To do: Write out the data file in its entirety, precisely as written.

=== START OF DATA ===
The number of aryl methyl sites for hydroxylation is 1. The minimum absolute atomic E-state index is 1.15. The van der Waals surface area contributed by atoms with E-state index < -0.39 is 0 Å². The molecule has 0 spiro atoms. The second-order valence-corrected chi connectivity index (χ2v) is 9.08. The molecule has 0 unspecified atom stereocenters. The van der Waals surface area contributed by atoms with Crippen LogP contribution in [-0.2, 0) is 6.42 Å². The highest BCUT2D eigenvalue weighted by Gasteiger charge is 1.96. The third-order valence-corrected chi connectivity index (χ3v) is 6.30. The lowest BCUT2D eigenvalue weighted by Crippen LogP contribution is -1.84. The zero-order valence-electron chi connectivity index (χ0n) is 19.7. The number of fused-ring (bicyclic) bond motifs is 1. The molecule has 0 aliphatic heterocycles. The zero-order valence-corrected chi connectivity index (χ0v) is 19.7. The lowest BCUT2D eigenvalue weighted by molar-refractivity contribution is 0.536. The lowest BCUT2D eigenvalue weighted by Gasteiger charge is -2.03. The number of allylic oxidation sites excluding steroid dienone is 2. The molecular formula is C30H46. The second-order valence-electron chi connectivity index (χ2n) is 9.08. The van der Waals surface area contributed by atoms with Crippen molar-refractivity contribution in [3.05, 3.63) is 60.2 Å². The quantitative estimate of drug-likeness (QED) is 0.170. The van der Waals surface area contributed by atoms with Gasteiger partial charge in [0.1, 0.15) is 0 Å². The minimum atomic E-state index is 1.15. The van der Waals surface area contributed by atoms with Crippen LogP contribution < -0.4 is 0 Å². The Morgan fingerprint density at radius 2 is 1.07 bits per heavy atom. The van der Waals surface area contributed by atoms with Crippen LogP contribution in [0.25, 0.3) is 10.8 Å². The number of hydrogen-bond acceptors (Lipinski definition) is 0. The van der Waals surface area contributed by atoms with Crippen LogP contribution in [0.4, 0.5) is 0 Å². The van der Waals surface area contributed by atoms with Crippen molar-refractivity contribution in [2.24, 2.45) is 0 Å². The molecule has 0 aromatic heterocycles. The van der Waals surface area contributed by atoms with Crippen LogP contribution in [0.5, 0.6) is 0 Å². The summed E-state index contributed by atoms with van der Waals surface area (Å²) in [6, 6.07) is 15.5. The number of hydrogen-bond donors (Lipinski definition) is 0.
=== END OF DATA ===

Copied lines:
The number of aryl methyl sites for hydroxylation is 1. The minimum absolute atomic E-state index is 1.15. The van der Waals surface area contributed by atoms with E-state index < -0.39 is 0 Å². The molecule has 0 spiro atoms. The second-order valence-corrected chi connectivity index (χ2v) is 9.08. The molecule has 0 unspecified atom stereocenters. The van der Waals surface area contributed by atoms with Crippen LogP contribution in [-0.2, 0) is 6.42 Å². The highest BCUT2D eigenvalue weighted by Gasteiger charge is 1.96. The third-order valence-corrected chi connectivity index (χ3v) is 6.30. The lowest BCUT2D eigenvalue weighted by Crippen LogP contribution is -1.84. The zero-order valence-electron chi connectivity index (χ0n) is 19.7. The number of fused-ring (bicyclic) bond motifs is 1. The molecule has 0 aliphatic heterocycles. The zero-order valence-corrected chi connectivity index (χ0v) is 19.7. The lowest BCUT2D eigenvalue weighted by molar-refractivity contribution is 0.536. The lowest BCUT2D eigenvalue weighted by Gasteiger charge is -2.03. The number of allylic oxidation sites excluding steroid dienone is 2. The molecular formula is C30H46. The second-order valence-electron chi connectivity index (χ2n) is 9.08. The van der Waals surface area contributed by atoms with Crippen molar-refractivity contribution in [3.05, 3.63) is 60.2 Å². The quantitative estimate of drug-likeness (QED) is 0.170. The van der Waals surface area contributed by atoms with Gasteiger partial charge in [0.1, 0.15) is 0 Å². The minimum atomic E-state index is 1.15. The van der Waals surface area contributed by atoms with Crippen LogP contribution < -0.4 is 0 Å². The Morgan fingerprint density at radius 2 is 1.07 bits per heavy atom. The van der Waals surface area contributed by atoms with Crippen LogP contribution in [0.25, 0.3) is 10.8 Å². The number of hydrogen-bond acceptors (Lipinski definition) is 0. The van der Waals surface area contributed by atoms with Crippen LogP contribution in [0.4, 0.5) is 0 Å². The van der Waals surface area contributed by atoms with Crippen molar-refractivity contribution in [2.24, 2.45) is 0 Å². The molecule has 0 aromatic heterocycles. The van der Waals surface area contributed by atoms with Crippen LogP contribution in [0.5, 0.6) is 0 Å². The summed E-state index contributed by atoms with van der Waals surface area (Å²) in [6, 6.07) is 15.5. The number of hydrogen-bond donors (Lipinski definition) is 0.